Pitch your plan, know your audience!

‘Shall we go away for a wonderful weekend?’ I will not let this question pass me by. A wonderful weekend away. Berlin, Vienna or Oslo! The laptop opens quickly. Ready to find a beautiful destination. The energy buzzes through my body when I think about what is coming. I type in my internet browser …. ryanair.com. The first step of the journey has been taken.

When looking at the website, you would almost forget that Ryanair is an airline. No photos of airplanes or boring airports, no. You mainly see photos of nice cities. Cities you would like to visit for a weekend. You will find extensive tourist information about the most beautiful regions of Europe on the website. And of course the low prices are eye-catching. We are happy to sit in the front row for a dime. How do they do those low prices? No one really cares about that. What the customer wants is a weekend away to a beautiful destination at a low price.

Ryanair is the airline known as a price fighter. An important part of their 'price war' business model is that Ryanair's fleet consists of more than 400 identical aircraft (Boeing 737-800), making purchasing and maintenance cheaper and easier. Ryanair's secret is based in everything they do on saving and… that all extras must be paid for. Every employee and manager within Ryanair is busy optimizing this business model. Internal communication within Ryanair is therefore strongly focused on: ‘how do you reduce costs so that you can offer the lowest ticket price.’ The customer does not find this message very interesting and is therefore not communicated externally.

Know your audience

The example of Ryanair shows that we are dealing with different groups of people. All with their own customs and their own language. So you have the management that is busy with investors and stakeholders. The managers who are busy optimizing the business model. And customers who want to go away for a weekend. And they are all concerned with ‘affordable flying’.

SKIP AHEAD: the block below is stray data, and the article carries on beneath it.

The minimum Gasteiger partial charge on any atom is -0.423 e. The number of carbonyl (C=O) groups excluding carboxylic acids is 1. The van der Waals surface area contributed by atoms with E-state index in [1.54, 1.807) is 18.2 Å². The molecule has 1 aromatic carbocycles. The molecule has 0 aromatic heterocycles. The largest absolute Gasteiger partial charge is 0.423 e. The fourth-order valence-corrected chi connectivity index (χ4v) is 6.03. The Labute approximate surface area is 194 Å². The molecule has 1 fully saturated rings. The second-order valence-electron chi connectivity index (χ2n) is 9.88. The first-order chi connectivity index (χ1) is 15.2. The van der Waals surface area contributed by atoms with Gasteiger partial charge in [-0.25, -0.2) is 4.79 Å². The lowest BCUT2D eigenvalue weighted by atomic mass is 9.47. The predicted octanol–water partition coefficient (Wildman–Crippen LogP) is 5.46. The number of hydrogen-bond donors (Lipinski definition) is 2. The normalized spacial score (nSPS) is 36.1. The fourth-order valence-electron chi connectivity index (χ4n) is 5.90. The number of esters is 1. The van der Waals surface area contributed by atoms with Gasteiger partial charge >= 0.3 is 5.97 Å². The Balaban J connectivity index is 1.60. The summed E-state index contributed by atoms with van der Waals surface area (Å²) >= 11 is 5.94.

Whether it concerns ‘affordable flying’, bringing your ideas to the news or simply wanting to sell something, the principle is the same. Every story, plan or pitch must fit the audience in the room. You only convince the audience if you say what fits in with their perception of the world. Being aware that people have their own customs and language helps enormously. Just listen to what sentences your customers use to describe their situation? What specific jargon do you use to show that you are on the same page?

Audience Canvas

The Audience Canvas helps you amplify your message. It provides insight into the language and topics per target group. Because without a good pitch you will not be able to attract the right candidates to your team or interest investors. You also need a good message to attract customers. With the Audience Canvas you can convince people that good results are realistic. The Audience Canvas divides your audience into:

  • Audience #1: Boards, investors and regulators. Abstract communication is very helpful at this level. Adjust the language and topics to suit this target group.
  • Audience #2: Customers, Marketing, and Salespeople: Don't get too specific or bury your audience in details and statistics that don't concern them. Make sure you balance that with the help of references that connect them. 
  • Audience #3: operational departments, specialists, managers: This group requires realistic communication. When you work with this group, content and details are important to get people involved.  

If you have to write or present a department plan, marketing plan, business case or otherwise, the impact will be greater if you prepare the Audience Canvas completed. 

Ruud Olijve

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